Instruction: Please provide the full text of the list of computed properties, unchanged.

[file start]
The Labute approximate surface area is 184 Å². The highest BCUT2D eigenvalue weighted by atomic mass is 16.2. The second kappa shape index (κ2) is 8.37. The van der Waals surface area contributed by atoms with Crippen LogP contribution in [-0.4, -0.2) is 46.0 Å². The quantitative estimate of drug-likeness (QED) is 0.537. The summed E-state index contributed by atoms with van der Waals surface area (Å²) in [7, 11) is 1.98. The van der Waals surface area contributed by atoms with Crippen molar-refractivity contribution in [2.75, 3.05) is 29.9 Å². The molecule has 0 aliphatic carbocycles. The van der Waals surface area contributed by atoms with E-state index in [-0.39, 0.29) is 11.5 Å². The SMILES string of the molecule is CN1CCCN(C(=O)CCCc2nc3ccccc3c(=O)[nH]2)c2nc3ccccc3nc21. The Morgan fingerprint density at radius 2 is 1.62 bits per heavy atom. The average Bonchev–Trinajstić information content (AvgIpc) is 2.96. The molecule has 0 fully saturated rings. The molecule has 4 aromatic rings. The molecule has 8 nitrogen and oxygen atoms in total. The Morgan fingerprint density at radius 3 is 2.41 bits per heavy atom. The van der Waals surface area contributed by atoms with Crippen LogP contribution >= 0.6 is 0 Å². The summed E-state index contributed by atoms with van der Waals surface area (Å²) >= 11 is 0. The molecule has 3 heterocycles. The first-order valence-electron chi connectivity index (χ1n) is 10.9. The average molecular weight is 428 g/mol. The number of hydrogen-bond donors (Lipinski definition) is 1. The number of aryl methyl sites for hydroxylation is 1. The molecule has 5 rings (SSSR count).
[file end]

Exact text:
The Labute approximate surface area is 184 Å². The highest BCUT2D eigenvalue weighted by atomic mass is 16.2. The second kappa shape index (κ2) is 8.37. The van der Waals surface area contributed by atoms with Crippen LogP contribution in [-0.4, -0.2) is 46.0 Å². The quantitative estimate of drug-likeness (QED) is 0.537. The summed E-state index contributed by atoms with van der Waals surface area (Å²) in [7, 11) is 1.98. The van der Waals surface area contributed by atoms with Crippen molar-refractivity contribution in [2.75, 3.05) is 29.9 Å². The molecule has 0 aliphatic carbocycles. The van der Waals surface area contributed by atoms with E-state index in [-0.39, 0.29) is 11.5 Å². The SMILES string of the molecule is CN1CCCN(C(=O)CCCc2nc3ccccc3c(=O)[nH]2)c2nc3ccccc3nc21. The Morgan fingerprint density at radius 2 is 1.62 bits per heavy atom. The average Bonchev–Trinajstić information content (AvgIpc) is 2.96. The molecule has 0 fully saturated rings. The molecule has 4 aromatic rings. The molecule has 8 nitrogen and oxygen atoms in total. The Morgan fingerprint density at radius 3 is 2.41 bits per heavy atom. The van der Waals surface area contributed by atoms with Crippen LogP contribution >= 0.6 is 0 Å². The summed E-state index contributed by atoms with van der Waals surface area (Å²) >= 11 is 0. The molecule has 3 heterocycles. The first-order valence-electron chi connectivity index (χ1n) is 10.9. The average molecular weight is 428 g/mol. The number of hydrogen-bond donors (Lipinski definition) is 1. The number of aryl methyl sites for hydroxylation is 1. The molecule has 5 rings (SSSR count).